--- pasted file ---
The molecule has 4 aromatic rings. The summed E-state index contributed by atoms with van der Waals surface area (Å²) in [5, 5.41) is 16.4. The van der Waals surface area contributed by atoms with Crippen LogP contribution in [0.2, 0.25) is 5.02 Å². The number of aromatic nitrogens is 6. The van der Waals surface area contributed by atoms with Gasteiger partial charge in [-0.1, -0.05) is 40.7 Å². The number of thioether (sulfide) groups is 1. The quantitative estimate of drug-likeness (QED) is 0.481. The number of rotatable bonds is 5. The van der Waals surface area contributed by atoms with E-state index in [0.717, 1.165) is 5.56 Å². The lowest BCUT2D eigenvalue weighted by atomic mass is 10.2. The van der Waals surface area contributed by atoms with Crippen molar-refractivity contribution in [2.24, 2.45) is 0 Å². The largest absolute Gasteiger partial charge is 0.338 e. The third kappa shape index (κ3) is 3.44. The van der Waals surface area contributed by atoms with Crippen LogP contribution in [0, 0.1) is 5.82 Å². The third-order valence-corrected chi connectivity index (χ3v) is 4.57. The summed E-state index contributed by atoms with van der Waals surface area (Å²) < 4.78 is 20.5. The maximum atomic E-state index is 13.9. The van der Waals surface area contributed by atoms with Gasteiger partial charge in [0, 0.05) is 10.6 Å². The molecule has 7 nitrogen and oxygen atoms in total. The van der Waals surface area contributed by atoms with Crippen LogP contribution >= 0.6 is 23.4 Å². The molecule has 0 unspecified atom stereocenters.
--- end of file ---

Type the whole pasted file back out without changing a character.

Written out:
The molecule has 4 aromatic rings. The summed E-state index contributed by atoms with van der Waals surface area (Å²) in [5, 5.41) is 16.4. The van der Waals surface area contributed by atoms with Crippen LogP contribution in [0.2, 0.25) is 5.02 Å². The number of aromatic nitrogens is 6. The van der Waals surface area contributed by atoms with Gasteiger partial charge in [-0.1, -0.05) is 40.7 Å². The number of thioether (sulfide) groups is 1. The quantitative estimate of drug-likeness (QED) is 0.481. The number of rotatable bonds is 5. The van der Waals surface area contributed by atoms with E-state index in [0.717, 1.165) is 5.56 Å². The lowest BCUT2D eigenvalue weighted by atomic mass is 10.2. The van der Waals surface area contributed by atoms with Crippen molar-refractivity contribution in [2.24, 2.45) is 0 Å². The largest absolute Gasteiger partial charge is 0.338 e. The third kappa shape index (κ3) is 3.44. The van der Waals surface area contributed by atoms with Crippen LogP contribution in [0, 0.1) is 5.82 Å². The third-order valence-corrected chi connectivity index (χ3v) is 4.57. The summed E-state index contributed by atoms with van der Waals surface area (Å²) < 4.78 is 20.5. The maximum atomic E-state index is 13.9. The van der Waals surface area contributed by atoms with Gasteiger partial charge in [0, 0.05) is 10.6 Å². The molecule has 7 nitrogen and oxygen atoms in total. The van der Waals surface area contributed by atoms with Crippen LogP contribution >= 0.6 is 23.4 Å². The molecule has 0 unspecified atom stereocenters.